Most home cheese makers put their "Candidums" (Penicillium/Geotrichium) in the milk during the make and this is called the "inoculation" method. However, it is also possible to add it after the make using the "spray on" method. This method is popular in industrial cheese making because you can get away with using less culture for similar results. Running from the Brie recipe supplied from my course, I started up the make as I do every time, and got to the point of adding the cultures. Only to discover that I had used up my Penicillium Candidum. <cue panic stations here>.

    So I did the only thing I could do, and that was adjust my Geotrichium Candidum to replace the Penicillium Candidum culture and carry on about my business. Continuing on unabated until the wheels were drying for 24 hours, and my friend had well and truly gone home for the day.

    However, in the division of attention between teaching and actually doing, I had scooped curds into a variety of cheese moulds/baskets, then ran out of curds. Some wheels drained more whey than I anticipated, so I had a 250mm wide, 10mm high wheel of Brie that I called "the pancake". The two small 10cm wheels and one 160mm wheel were fine, but the 250mm ones were a little short... so I shamelessly stacked thin ones onto others to build up the height. 

    During that relatively quiet time of drying wheels, I was flipping through the instructions and the supplementary materials. In it, the recipe clearly stated:

    "Keep the Geotrichium Candidum to an absolute minimum...."

    It was at this point, I actually stated "Oh poop". I said it again, when I found an unused container of the Penicillium Candidum, right after dry rubbing salt onto my cheeses.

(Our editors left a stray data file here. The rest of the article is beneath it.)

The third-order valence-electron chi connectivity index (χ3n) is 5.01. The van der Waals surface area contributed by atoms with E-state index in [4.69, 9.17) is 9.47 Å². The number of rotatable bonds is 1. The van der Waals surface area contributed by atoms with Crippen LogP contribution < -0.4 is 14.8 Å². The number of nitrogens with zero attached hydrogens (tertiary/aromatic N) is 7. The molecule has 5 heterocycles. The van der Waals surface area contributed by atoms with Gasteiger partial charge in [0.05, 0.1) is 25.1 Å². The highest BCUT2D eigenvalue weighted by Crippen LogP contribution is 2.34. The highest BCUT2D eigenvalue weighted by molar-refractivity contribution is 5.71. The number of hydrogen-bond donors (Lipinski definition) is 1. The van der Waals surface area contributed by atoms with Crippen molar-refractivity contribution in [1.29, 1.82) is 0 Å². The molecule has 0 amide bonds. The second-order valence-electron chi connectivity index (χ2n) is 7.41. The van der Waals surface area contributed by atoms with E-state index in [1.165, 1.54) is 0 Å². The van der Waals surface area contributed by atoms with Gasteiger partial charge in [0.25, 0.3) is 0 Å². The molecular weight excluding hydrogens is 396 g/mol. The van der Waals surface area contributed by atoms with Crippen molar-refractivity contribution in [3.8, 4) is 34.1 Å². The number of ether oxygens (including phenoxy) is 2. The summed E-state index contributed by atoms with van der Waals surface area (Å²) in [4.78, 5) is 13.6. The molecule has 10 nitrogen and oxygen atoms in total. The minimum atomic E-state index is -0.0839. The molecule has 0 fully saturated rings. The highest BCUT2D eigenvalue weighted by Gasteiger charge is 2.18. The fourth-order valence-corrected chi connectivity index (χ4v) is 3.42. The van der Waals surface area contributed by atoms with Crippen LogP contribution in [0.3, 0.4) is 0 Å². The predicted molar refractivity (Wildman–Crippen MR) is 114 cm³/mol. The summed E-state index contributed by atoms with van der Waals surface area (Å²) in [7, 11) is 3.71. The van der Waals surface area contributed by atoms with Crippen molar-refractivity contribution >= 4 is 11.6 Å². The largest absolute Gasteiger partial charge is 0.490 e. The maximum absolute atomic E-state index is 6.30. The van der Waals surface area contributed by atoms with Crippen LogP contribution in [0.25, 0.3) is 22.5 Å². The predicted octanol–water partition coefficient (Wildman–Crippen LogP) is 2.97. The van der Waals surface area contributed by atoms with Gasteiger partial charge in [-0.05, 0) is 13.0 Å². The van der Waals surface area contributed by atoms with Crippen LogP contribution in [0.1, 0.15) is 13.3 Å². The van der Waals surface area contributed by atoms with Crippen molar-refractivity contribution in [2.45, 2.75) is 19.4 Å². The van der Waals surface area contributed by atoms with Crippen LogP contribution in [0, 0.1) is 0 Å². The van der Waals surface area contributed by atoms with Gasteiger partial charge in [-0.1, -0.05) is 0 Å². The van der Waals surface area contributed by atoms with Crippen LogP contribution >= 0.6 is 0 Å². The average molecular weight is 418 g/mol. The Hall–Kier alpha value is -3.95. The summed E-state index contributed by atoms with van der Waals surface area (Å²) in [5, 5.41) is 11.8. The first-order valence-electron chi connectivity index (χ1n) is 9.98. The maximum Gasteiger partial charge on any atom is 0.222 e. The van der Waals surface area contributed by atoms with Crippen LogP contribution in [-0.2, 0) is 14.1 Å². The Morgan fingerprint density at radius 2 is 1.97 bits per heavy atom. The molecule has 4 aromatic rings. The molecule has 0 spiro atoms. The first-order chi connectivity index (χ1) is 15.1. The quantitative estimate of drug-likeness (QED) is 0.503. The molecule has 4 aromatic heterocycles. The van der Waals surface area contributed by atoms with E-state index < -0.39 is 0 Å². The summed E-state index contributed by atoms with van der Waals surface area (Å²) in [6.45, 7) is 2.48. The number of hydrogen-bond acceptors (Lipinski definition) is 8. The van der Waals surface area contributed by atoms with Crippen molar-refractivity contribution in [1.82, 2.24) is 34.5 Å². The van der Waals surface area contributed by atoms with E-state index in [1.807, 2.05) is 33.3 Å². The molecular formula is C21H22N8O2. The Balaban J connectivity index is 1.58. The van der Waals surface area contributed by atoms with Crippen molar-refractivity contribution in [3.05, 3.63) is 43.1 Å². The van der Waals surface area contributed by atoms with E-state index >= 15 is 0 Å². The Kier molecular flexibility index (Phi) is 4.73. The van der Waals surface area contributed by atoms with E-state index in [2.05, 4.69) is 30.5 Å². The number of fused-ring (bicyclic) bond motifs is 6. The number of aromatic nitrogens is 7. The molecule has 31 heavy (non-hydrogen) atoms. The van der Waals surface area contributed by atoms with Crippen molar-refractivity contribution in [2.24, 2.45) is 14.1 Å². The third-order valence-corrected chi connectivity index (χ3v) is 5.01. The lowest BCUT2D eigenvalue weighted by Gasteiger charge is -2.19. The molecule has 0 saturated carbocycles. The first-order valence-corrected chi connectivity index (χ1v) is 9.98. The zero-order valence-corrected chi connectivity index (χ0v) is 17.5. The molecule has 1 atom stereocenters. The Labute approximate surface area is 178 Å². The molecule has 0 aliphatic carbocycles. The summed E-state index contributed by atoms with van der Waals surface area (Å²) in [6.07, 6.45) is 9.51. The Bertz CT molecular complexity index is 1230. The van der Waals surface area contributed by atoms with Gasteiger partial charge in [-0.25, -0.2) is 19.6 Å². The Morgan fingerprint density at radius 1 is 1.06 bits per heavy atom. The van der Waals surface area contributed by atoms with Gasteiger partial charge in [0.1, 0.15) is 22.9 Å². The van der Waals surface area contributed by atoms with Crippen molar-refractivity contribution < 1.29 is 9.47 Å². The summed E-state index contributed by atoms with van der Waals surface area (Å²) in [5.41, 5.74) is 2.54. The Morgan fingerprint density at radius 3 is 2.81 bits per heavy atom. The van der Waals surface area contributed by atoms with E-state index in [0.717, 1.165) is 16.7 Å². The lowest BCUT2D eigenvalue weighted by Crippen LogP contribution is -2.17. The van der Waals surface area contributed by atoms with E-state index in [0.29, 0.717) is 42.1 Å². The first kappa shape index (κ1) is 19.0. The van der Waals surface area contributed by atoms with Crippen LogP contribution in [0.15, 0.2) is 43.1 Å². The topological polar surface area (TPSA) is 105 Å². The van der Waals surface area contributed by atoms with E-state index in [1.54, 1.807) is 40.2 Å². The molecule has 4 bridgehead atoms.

Bring on the spray solution!

    So using one of my other cheese making books, I made a solution of distilled water and Penicillium Candidum culture, put it in a "spritzing" bottle, and started spraying it onto the wheels so that they were damp, but not wet.

    Keeping the wheels on mats inside tupperware containers, inside the wine fridge at 10 degrees actually worked quite well, although the mould development was a little slow at 14 days, flipping once every day.

    Normally, this is where people would wrap the wheels in "cheese paper" and then put the wheels in a regular fridge for the second stage of ageing. However, I didn't have paper that big, so I just continued to flip them in the container, once a day, and kept the wheels at 10 or so degrees.

    This is a dangerous thing... for thicker wheels. However, the "pancake" was ready in just two weeks.... and it was amazing.

    Larger wheels take longer to age, and Brie ages from the outside of the wheel and slowly softens the internal paste into a ripened "goo" called the "Cream line". However, you can't make a wheel too big since there's a point where the cheese starts to disintegrate on the outside before the inside is done. For this reason, you'll find most Brie and Camembert styled cheeses in wheels only 1-1.5 inches high.

    As the larger wheels became ripe, the mid sized wheels were ready in 4 weeks or so, and the largest was ready in 5. Unfortunately, I was all "Bried out" by that time, and none of my friends wanted any more either.